Okay you’ve got the kit assembled, and you’ve found a power supply to turn it on.
How do you connect to the box so that you can get it on your home WiFi?
The Rapsberry Pi Zero WH included with the kit has USB, it has HDMI, but they’re all mini connectors that need adapters and a hub to connect a keyboard and mouse. The other option, and this is what I chose, is to use an app that is only available for Android devices to get the diy smart speaker onto WiFi and find out the IP address so you can connect to it via SSH.
Once you get that IP address, and learn SSH and the Linux shell, you’re in business with a shell prompt at a Linux terminal running a variant of Raspian that Google’s engineers modified to support their Voice Bonnet.
Finally, you’ve got a smart speaker, right?
This is the real thing that kills this project, it doesn’t include any kind of hot-word, or wake-word, detection. Just like hotkeys, hotwords like “Hey, Siri,” and “Okay, Google” tell our phones and other smart speakers to start listening. Ideally the processing for these prompts happens on the device so they’re not just uploading everything you say to Apple’s, Google’s, or Amazon’s, servers.
This AIY smart speaker box promises, on the back, a “…smart device that understands and responds when you speak.” I don’t think that is truthful. It is not at all a smart speaker that listens when you speak, you have to press the arcade button before the included Python code will fetch Google’s assistant to start listening and interpreting your words into a reply. It’s an infuriating experience to have to press that button, especially whenever Google’s assistant demands interaction.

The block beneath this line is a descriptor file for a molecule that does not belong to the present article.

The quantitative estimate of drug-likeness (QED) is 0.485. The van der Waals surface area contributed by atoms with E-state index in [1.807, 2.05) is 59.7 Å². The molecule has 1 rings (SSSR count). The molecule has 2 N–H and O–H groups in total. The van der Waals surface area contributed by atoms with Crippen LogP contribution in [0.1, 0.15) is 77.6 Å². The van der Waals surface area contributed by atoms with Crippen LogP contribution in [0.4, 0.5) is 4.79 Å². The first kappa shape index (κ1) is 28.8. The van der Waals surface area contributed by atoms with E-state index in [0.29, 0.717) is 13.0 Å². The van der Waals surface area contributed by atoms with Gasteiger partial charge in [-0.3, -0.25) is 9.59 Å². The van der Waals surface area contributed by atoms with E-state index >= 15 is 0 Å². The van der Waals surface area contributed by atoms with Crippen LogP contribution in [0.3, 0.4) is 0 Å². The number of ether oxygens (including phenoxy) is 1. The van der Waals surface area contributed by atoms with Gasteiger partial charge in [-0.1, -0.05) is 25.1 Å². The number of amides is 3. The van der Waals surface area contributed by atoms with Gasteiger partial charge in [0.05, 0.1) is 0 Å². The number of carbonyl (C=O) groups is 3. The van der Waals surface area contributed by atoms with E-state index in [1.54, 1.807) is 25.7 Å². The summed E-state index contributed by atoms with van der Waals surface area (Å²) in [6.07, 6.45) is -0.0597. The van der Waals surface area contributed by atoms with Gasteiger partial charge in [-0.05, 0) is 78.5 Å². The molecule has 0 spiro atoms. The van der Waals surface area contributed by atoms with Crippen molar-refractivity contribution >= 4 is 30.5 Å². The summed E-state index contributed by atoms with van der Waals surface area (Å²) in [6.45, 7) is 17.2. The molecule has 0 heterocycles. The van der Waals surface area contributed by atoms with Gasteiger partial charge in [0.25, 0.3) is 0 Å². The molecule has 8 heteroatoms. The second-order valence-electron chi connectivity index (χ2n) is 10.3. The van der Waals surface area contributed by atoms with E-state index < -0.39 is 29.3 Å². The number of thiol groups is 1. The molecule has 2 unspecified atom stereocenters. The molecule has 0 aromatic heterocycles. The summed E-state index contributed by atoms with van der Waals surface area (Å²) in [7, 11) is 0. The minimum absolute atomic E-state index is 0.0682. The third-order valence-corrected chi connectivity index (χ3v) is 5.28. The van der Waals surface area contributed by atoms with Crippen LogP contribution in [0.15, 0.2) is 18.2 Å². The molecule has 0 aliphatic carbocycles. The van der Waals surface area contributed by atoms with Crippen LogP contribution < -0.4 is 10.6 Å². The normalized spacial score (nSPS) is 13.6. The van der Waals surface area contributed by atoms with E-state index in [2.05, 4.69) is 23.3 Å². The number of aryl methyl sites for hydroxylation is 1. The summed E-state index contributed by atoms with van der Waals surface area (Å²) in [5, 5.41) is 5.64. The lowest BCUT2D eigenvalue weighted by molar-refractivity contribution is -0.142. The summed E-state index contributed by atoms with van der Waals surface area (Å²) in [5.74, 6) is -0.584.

Google’s assistant can play a MadLibs game with you. Just like the real game, you supply the nouns, verbs, and adjectives and the assistant fills in a virtual MadLibs sheet to make a silly story. Unlike the real game, you have to press the stupid button each time the assistant needs the next word.
The times when I’d press the button there was no guarantee the assistant would listen. Many times it would just ignore me and I’d have to press the button again. I ended up pressing the button about 25 times to get 18 words into the MadLibs game. I don’t think I will ever do that again.
This built-in python-based assistant code was just slow to react and frustrating to interact with.